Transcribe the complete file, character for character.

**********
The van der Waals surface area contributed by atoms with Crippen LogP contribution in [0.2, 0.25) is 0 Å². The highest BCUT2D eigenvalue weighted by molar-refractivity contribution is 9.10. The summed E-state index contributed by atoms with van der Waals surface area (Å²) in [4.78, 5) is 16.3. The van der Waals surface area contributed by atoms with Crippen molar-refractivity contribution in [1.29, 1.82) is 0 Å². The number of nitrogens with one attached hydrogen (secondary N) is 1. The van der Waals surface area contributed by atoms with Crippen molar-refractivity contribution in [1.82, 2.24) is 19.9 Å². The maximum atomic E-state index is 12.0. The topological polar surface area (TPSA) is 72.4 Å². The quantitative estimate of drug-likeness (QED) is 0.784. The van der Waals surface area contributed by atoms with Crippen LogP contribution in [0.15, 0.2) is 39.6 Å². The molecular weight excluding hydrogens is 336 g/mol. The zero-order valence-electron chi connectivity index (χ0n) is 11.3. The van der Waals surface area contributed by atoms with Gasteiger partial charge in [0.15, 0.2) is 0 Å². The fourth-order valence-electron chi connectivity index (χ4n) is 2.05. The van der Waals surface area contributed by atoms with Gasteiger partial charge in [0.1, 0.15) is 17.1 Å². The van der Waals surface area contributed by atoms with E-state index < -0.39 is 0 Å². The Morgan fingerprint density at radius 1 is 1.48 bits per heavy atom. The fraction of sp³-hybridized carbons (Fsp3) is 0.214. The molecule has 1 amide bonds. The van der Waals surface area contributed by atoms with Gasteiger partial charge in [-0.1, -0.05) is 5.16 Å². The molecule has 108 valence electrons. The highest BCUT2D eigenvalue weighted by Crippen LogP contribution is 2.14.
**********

The van der Waals surface area contributed by atoms with Crippen LogP contribution in [0.2, 0.25) is 0 Å². The highest BCUT2D eigenvalue weighted by molar-refractivity contribution is 9.10. The summed E-state index contributed by atoms with van der Waals surface area (Å²) in [4.78, 5) is 16.3. The van der Waals surface area contributed by atoms with Crippen molar-refractivity contribution in [1.29, 1.82) is 0 Å². The number of nitrogens with one attached hydrogen (secondary N) is 1. The van der Waals surface area contributed by atoms with Crippen molar-refractivity contribution in [1.82, 2.24) is 19.9 Å². The maximum atomic E-state index is 12.0. The topological polar surface area (TPSA) is 72.4 Å². The quantitative estimate of drug-likeness (QED) is 0.784. The van der Waals surface area contributed by atoms with Crippen LogP contribution in [0.15, 0.2) is 39.6 Å². The molecular weight excluding hydrogens is 336 g/mol. The zero-order valence-electron chi connectivity index (χ0n) is 11.3. The van der Waals surface area contributed by atoms with Gasteiger partial charge in [0.15, 0.2) is 0 Å². The fourth-order valence-electron chi connectivity index (χ4n) is 2.05. The van der Waals surface area contributed by atoms with Gasteiger partial charge in [0.1, 0.15) is 17.1 Å². The van der Waals surface area contributed by atoms with E-state index < -0.39 is 0 Å². The Morgan fingerprint density at radius 1 is 1.48 bits per heavy atom. The fraction of sp³-hybridized carbons (Fsp3) is 0.214. The molecule has 1 amide bonds. The van der Waals surface area contributed by atoms with Gasteiger partial charge in [-0.1, -0.05) is 5.16 Å². The molecule has 108 valence electrons. The highest BCUT2D eigenvalue weighted by Crippen LogP contribution is 2.14.